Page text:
Two popular approaches that have emerged as pillars of many link building strategies are HARO (Help a Reporter Out) and link insertions, also known as niche edits.
Since both techniques require a substantial investment of time and effort, causing many in the industry to question which approach is best in terms of ROI.
HARO, the venerated stalwart of reactive PR, has long been the preeminent platform for journalists comments from subject matter experts. However, its burgeoning popularity has made it gradually harder to land a link successfully. And you can throw out any notion you may have of it being predictable.
The allure of HARO can ensnare the uninitiated. Without a firm understanding of its nuances, responding to HARO queries can devour valuable hours that could be allocated to alternative, more fruitful link building strategies.
Benefits of HARO
It would be unrealistic to expect every link obtained through HARO to be from a top-tier publication, but there are still plenty of opportunities to get a link from domains you’d struggle to any other way.
- Cost-effective: Disregarding the cost of your own time, responding to HARO queries is free.
- High-quality backlinks: Journalists writing for reputable publications use HARO. Links from seed domains — or sites closely linked with seeds — can improve your website’s domain authority and ranking ability.
- Opportunities to establish thought leadership: By being featured in news articles as a source, your business can establish credibility and thought leadership in your industry.
- Develop direct relationships with journalists: HARO is a channel you can use to connect with journalists and potentially develop relationships with them for future PR opportunities.
Cons of HARO
Harnessing the power of HARO is no walk in the park, as those of us who have delved into its depths can attest.
- Time-consuming: To pitch successfully and land a valuable link, you need to invest time in crafting a compelling response to the journalist’s query.
- Low success rate: Due to the high volume of submissions from other sources, it can be difficult to get picked for a story.
- Limited backlink control: You cannot guarantee that your link will be included in the final article, or that it will be anchored with relevant keywords. Some publications also apply the nofollow attribute on all outbound links.
- Posts can be orphaned quickly: Large publications publish a lot of new pages. You may need to send some tier two links to it.
Link insertions involve partnering with bloggers or website owners to place a link to your website within their existing content. This can help to improve your website’s domain rating and increase organic traffic.
Although the end result is similar, it is generally easier — in our experience, anyway — to secure a link insertion than it is to get a guest post over the line.
Pros of link insertions
From bolstering authority and strengthening link profiles to fostering valuable relationships and driving targeted traffic, the benefits of incorporating relevant and authoritative links within content are undeniable.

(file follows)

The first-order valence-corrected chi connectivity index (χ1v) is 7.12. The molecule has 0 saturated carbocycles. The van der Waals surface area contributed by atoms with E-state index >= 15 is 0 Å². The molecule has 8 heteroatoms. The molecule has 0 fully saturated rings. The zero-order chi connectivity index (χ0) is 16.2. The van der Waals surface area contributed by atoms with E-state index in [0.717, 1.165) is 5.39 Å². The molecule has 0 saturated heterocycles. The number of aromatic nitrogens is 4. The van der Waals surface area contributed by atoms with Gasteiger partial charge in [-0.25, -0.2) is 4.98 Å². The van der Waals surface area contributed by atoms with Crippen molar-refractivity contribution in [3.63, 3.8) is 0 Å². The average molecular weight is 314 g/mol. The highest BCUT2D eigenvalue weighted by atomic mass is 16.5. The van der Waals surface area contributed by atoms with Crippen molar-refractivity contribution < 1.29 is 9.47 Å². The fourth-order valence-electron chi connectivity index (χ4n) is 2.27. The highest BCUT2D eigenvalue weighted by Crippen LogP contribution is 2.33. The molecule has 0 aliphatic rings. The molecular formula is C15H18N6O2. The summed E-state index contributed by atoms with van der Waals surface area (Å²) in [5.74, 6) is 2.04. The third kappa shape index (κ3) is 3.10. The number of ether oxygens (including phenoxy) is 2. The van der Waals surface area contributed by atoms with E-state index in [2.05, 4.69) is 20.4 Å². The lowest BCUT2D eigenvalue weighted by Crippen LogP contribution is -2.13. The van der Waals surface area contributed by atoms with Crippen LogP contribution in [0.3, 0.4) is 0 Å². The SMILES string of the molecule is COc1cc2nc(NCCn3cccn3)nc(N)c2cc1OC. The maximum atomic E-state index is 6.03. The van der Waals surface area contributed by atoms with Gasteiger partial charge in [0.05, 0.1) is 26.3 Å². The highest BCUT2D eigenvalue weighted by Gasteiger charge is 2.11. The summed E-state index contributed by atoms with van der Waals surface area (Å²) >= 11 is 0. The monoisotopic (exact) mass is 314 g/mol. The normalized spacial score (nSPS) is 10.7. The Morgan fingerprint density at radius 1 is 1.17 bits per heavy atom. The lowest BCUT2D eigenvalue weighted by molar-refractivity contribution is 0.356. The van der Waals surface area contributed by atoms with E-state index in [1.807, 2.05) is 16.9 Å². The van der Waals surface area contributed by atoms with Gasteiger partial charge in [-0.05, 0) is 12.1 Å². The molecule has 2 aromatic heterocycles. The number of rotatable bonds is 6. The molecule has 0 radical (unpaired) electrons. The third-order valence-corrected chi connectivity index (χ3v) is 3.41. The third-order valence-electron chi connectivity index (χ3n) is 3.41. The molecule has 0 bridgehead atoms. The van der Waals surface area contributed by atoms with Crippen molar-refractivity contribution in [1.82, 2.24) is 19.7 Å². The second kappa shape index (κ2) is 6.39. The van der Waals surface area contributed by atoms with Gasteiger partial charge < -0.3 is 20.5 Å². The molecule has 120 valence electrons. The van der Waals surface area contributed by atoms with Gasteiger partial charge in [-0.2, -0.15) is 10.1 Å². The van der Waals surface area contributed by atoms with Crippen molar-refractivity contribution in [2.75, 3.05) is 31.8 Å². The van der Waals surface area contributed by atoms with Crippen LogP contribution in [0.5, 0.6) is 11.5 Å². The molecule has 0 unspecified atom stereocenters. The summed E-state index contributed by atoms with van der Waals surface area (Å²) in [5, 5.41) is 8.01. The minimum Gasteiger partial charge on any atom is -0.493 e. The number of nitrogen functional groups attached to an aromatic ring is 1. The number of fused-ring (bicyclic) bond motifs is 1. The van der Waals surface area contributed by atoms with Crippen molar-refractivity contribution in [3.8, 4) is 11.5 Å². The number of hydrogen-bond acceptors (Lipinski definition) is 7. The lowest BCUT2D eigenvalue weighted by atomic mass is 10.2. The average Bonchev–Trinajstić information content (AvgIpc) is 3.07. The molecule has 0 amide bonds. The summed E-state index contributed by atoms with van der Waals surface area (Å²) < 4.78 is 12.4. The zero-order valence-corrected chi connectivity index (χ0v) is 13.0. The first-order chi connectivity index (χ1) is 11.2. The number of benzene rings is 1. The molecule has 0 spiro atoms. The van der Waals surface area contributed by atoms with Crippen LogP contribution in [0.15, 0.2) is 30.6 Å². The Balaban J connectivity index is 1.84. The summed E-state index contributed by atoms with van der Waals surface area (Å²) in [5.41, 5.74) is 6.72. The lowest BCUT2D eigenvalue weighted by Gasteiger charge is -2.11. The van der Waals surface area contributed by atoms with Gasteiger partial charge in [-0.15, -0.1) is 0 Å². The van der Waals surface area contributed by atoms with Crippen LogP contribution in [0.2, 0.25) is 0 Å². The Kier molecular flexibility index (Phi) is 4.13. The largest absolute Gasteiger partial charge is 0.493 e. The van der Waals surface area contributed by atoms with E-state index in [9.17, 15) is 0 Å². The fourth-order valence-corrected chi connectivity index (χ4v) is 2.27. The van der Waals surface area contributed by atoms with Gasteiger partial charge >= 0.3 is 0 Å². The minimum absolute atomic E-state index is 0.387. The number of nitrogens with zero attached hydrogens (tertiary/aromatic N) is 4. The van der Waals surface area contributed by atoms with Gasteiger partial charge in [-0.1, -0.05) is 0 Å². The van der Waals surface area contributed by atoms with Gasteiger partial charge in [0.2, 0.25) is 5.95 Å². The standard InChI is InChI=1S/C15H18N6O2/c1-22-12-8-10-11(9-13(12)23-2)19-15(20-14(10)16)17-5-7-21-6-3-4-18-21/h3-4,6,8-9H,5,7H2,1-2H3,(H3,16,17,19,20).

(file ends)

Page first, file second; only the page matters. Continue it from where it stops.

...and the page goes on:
- Boost authority: Like HARO, link insertions can augment an existing link profile and help with rankings.
- Full control over anchor text: You can ensure that the link is anchored with relevant keywords and placed within contextually relevant content.
- Get a link from a ranking page: You can choose to link to specific pages on your website from pages that already rank for relevant keywords and traffic.
- It’s quicker than guest posting: There’s generally less haggling to be done.
Cons of link insertions
- Cost: Link insertions usually involve paying the website owner a fee in exchange for the link placement, which can add up for businesses on a budget. It’s also technically in breach of Google’s Search Essentials (formerly Webmaster Guidelines).
- Time-consuming outreach: Although the process from start to finish is typically faster than placing a guest post, finding relevant websites and reaching out to them to request link insertions can be a time-consuming process.
- Not every site has relevant content: If you operate in an obscure niche, it can be hard to find relevant websites to get a link from never mind a relevant page on a relevant domain.
- Risk of low-quality links: If you partner with low-quality websites, your domain could actually be harmed, a situation you can find yourself inadvertently accepting if outreach has proven more difficult than expected.
Which strategy is best?
Deciding between HARO links and link insertions ultimately comes down to your business goals, resources, and budget.
If you have time to invest in a pitching strategy and want to establish thought leadership, HARO may be the way to go. However, if you have a budget for link building and want more control over your backlinks, link insertions may be a better fit.
It’s important to note that you don’t have to choose just one strategy. Many businesses use a combination of HARO and link insertions to achieve their SEO goals.
Are HARO links better than link insertions for SEO?
It depends on your business goals and resources. HARO links can come from extremely powerful publications, some of whom may be competing with you, but the success rate of getting coverage can be low. Link insertions allow for more control over anchor text and placement, but require a budget for payment.